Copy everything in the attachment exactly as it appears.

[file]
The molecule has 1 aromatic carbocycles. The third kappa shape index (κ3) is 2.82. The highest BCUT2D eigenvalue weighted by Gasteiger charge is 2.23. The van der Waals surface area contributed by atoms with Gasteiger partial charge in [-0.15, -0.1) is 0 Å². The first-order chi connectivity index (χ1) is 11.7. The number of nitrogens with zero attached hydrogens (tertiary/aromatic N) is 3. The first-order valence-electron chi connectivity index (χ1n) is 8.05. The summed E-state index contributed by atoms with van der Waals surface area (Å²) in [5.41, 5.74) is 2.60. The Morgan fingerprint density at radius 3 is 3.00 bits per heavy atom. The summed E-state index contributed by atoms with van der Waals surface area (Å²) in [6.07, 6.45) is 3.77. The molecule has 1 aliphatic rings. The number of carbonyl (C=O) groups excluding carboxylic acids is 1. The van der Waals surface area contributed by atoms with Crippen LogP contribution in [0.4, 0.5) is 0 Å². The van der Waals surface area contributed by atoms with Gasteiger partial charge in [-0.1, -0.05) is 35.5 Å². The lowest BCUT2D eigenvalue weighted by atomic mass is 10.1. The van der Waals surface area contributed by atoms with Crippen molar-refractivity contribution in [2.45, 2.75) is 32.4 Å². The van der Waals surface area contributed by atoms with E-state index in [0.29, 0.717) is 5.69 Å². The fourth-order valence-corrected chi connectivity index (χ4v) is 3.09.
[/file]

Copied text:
The molecule has 1 aromatic carbocycles. The third kappa shape index (κ3) is 2.82. The highest BCUT2D eigenvalue weighted by Gasteiger charge is 2.23. The van der Waals surface area contributed by atoms with Gasteiger partial charge in [-0.15, -0.1) is 0 Å². The first-order chi connectivity index (χ1) is 11.7. The number of nitrogens with zero attached hydrogens (tertiary/aromatic N) is 3. The first-order valence-electron chi connectivity index (χ1n) is 8.05. The summed E-state index contributed by atoms with van der Waals surface area (Å²) in [5.41, 5.74) is 2.60. The Morgan fingerprint density at radius 3 is 3.00 bits per heavy atom. The summed E-state index contributed by atoms with van der Waals surface area (Å²) in [6.07, 6.45) is 3.77. The molecule has 1 aliphatic rings. The number of carbonyl (C=O) groups excluding carboxylic acids is 1. The van der Waals surface area contributed by atoms with Crippen LogP contribution in [0.4, 0.5) is 0 Å². The van der Waals surface area contributed by atoms with Gasteiger partial charge in [-0.1, -0.05) is 35.5 Å². The lowest BCUT2D eigenvalue weighted by atomic mass is 10.1. The van der Waals surface area contributed by atoms with Crippen molar-refractivity contribution in [2.45, 2.75) is 32.4 Å². The van der Waals surface area contributed by atoms with E-state index in [0.29, 0.717) is 5.69 Å². The fourth-order valence-corrected chi connectivity index (χ4v) is 3.09.